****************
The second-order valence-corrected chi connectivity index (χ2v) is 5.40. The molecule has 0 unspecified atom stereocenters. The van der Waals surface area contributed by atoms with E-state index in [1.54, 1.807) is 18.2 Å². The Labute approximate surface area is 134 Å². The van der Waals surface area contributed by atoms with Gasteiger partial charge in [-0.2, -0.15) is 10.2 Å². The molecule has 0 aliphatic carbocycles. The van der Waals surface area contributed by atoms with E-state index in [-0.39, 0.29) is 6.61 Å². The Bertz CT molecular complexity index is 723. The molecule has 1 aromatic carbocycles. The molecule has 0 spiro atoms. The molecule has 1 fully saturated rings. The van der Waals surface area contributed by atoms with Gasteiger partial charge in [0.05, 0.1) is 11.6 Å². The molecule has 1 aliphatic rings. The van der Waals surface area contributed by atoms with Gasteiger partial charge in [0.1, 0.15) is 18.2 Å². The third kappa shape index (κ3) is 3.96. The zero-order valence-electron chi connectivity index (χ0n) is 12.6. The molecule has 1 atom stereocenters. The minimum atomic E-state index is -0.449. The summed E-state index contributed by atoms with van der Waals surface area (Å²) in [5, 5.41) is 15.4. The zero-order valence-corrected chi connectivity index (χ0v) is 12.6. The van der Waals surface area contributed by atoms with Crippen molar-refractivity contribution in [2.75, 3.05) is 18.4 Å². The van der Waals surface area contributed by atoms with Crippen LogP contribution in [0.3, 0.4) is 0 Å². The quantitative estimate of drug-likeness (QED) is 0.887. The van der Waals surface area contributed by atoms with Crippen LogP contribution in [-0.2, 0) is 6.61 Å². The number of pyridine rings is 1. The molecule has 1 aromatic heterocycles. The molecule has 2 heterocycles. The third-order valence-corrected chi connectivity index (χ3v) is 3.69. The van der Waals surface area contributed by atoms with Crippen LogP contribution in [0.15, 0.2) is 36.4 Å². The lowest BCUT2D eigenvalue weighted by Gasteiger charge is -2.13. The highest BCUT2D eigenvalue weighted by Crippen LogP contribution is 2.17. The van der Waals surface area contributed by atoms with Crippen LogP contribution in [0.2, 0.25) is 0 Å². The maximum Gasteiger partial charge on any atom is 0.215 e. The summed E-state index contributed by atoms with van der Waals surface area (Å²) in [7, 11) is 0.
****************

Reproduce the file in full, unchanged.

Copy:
The second-order valence-corrected chi connectivity index (χ2v) is 5.40. The molecule has 0 unspecified atom stereocenters. The van der Waals surface area contributed by atoms with E-state index in [1.54, 1.807) is 18.2 Å². The Labute approximate surface area is 134 Å². The van der Waals surface area contributed by atoms with Gasteiger partial charge in [-0.2, -0.15) is 10.2 Å². The molecule has 0 aliphatic carbocycles. The van der Waals surface area contributed by atoms with E-state index in [-0.39, 0.29) is 6.61 Å². The Bertz CT molecular complexity index is 723. The molecule has 1 aromatic carbocycles. The molecule has 0 spiro atoms. The molecule has 1 fully saturated rings. The van der Waals surface area contributed by atoms with Gasteiger partial charge in [0.05, 0.1) is 11.6 Å². The molecule has 1 aliphatic rings. The van der Waals surface area contributed by atoms with Gasteiger partial charge in [0.1, 0.15) is 18.2 Å². The third kappa shape index (κ3) is 3.96. The zero-order valence-electron chi connectivity index (χ0n) is 12.6. The molecule has 1 atom stereocenters. The minimum atomic E-state index is -0.449. The summed E-state index contributed by atoms with van der Waals surface area (Å²) in [5, 5.41) is 15.4. The zero-order valence-corrected chi connectivity index (χ0v) is 12.6. The van der Waals surface area contributed by atoms with Crippen molar-refractivity contribution in [2.75, 3.05) is 18.4 Å². The van der Waals surface area contributed by atoms with Crippen LogP contribution in [0.3, 0.4) is 0 Å². The quantitative estimate of drug-likeness (QED) is 0.887. The van der Waals surface area contributed by atoms with Crippen LogP contribution in [-0.2, 0) is 6.61 Å². The number of pyridine rings is 1. The molecule has 1 aromatic heterocycles. The molecule has 2 heterocycles. The third-order valence-corrected chi connectivity index (χ3v) is 3.69. The van der Waals surface area contributed by atoms with Crippen LogP contribution in [0.15, 0.2) is 36.4 Å². The lowest BCUT2D eigenvalue weighted by Gasteiger charge is -2.13. The highest BCUT2D eigenvalue weighted by Crippen LogP contribution is 2.17. The van der Waals surface area contributed by atoms with Crippen LogP contribution in [0.2, 0.25) is 0 Å². The maximum Gasteiger partial charge on any atom is 0.215 e. The summed E-state index contributed by atoms with van der Waals surface area (Å²) in [7, 11) is 0.